PAUL: There has been a slow change coming over me in recent years, especially lately for some reason, perhaps my move from Texas back to the desert of Arizona where everything is organic. Desert and sun dominate all. The desert has a way of intruding itself into everything. Sand, which of course, is the fundamental building material, flavors everything, even the evening meal. Mountains, which seem only half formed, lie amid their secretive beauty in every direction, the sky, so immense, the clouds in constant motion as if searching for their wayward partners and at times these enormous monoliths appear to cover the earth like a cosmic army. More than all is the light in the desert. The light is so intense you can get a tan without ever going outside and it is like no other light I've ever known, anywhere. It brings out the truth in everything, like a shape, like colors held in the light, it becomes true. But overriding all that forms the place is a truth greater than its light and it was in Arizona that I painted most of the paintings I now have to show. One can't help but feel that the place is not quite finished. Everything remains in a state of becoming. The rest of it lies waiting to be constructed, molded, windblown, eroded.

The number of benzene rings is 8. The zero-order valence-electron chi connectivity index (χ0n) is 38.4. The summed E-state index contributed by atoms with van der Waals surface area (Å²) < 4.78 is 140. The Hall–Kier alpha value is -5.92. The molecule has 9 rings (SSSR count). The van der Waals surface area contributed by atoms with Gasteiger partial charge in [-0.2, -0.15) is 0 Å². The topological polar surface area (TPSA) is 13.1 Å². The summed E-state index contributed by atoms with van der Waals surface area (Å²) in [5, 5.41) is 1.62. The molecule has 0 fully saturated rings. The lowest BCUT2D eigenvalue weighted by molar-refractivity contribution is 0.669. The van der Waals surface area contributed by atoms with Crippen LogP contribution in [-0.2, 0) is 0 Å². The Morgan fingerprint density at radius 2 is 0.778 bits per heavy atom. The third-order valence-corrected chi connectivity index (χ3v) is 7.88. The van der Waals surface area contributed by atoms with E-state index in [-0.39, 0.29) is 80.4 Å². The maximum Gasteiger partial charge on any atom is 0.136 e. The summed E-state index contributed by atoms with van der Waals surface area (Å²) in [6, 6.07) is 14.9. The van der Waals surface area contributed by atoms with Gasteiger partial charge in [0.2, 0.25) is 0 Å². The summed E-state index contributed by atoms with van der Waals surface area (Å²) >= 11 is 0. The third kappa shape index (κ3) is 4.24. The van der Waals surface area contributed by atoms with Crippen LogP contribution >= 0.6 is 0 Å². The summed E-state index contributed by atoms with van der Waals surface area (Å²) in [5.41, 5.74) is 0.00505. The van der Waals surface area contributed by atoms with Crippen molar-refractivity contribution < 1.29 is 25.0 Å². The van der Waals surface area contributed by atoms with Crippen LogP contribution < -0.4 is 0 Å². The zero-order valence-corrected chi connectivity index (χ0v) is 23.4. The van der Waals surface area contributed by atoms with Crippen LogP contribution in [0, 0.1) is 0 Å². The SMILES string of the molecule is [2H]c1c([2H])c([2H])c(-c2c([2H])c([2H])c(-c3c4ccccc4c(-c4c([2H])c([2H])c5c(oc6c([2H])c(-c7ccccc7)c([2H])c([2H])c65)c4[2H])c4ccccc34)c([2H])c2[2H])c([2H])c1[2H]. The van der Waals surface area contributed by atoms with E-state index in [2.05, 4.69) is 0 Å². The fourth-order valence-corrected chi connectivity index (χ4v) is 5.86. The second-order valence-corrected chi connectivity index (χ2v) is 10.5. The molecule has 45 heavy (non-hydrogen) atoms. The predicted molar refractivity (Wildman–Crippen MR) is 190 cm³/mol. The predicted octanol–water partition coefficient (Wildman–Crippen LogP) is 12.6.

MICHAEL: I love what you just said, “State of Becoming.”  That pretty much describes us all, if we’re awake to life.

PAUL: That's why, in recent years, after much thought and discussion with a few friends, I started to change the way I look at my work, what it is, where it came from, what it wants to reveal to us. I think now - this is why your question is so fortuitous - that perhaps what I am and have been attempting to do in my work, without consciously knowing it, is re-create, from an imagination's view of what it might have been, the origins of the physical world. I'm trying to see the very beginnings of what we now know to be this enormous place in which we live and die, from clashing stars and planets in the inspiring void of space, to the desert mountains in my home place of Arizona which often appear to need the hand of a sculptor to finish them, to the rough and perhaps rather misshapen and mis-colored first attempts on the part of plants, (and I have a number of floral elements in my paintings). It’s at a time when color was not yet as intense and varied as it is now and the forms of the plants were crude at best, evolving slowly to create what has become over the eons of time the bountiful and beautiful plants and flowers we can see today, see and know and even smell to our infinite delight. But I'm attempting to show how that delight began! And I have to do it with a partner - an imagination - that doesn't always agree with me.